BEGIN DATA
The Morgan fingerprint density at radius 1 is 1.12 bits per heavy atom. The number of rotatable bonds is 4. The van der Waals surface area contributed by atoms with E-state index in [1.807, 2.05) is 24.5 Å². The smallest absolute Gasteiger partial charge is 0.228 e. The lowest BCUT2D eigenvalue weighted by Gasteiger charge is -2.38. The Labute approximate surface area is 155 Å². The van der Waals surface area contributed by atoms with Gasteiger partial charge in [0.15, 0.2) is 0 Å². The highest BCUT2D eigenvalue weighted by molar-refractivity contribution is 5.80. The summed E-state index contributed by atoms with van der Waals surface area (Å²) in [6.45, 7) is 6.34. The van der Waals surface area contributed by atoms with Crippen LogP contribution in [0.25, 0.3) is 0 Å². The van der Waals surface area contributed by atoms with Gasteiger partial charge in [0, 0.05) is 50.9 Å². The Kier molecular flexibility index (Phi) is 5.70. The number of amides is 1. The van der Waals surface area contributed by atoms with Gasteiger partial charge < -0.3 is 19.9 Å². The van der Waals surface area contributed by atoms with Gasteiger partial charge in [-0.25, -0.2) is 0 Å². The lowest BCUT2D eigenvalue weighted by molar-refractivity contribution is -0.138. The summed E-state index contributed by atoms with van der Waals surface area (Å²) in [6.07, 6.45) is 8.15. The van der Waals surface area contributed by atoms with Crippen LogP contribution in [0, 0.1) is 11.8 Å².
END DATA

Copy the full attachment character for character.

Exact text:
The Morgan fingerprint density at radius 1 is 1.12 bits per heavy atom. The number of rotatable bonds is 4. The van der Waals surface area contributed by atoms with E-state index in [1.807, 2.05) is 24.5 Å². The smallest absolute Gasteiger partial charge is 0.228 e. The lowest BCUT2D eigenvalue weighted by Gasteiger charge is -2.38. The Labute approximate surface area is 155 Å². The van der Waals surface area contributed by atoms with Gasteiger partial charge in [0.15, 0.2) is 0 Å². The highest BCUT2D eigenvalue weighted by molar-refractivity contribution is 5.80. The summed E-state index contributed by atoms with van der Waals surface area (Å²) in [6.45, 7) is 6.34. The van der Waals surface area contributed by atoms with Crippen LogP contribution in [0.25, 0.3) is 0 Å². The van der Waals surface area contributed by atoms with Gasteiger partial charge in [0, 0.05) is 50.9 Å². The Kier molecular flexibility index (Phi) is 5.70. The number of amides is 1. The van der Waals surface area contributed by atoms with Gasteiger partial charge < -0.3 is 19.9 Å². The van der Waals surface area contributed by atoms with Gasteiger partial charge in [-0.25, -0.2) is 0 Å². The lowest BCUT2D eigenvalue weighted by molar-refractivity contribution is -0.138. The summed E-state index contributed by atoms with van der Waals surface area (Å²) in [6.07, 6.45) is 8.15. The van der Waals surface area contributed by atoms with Crippen LogP contribution in [0, 0.1) is 11.8 Å².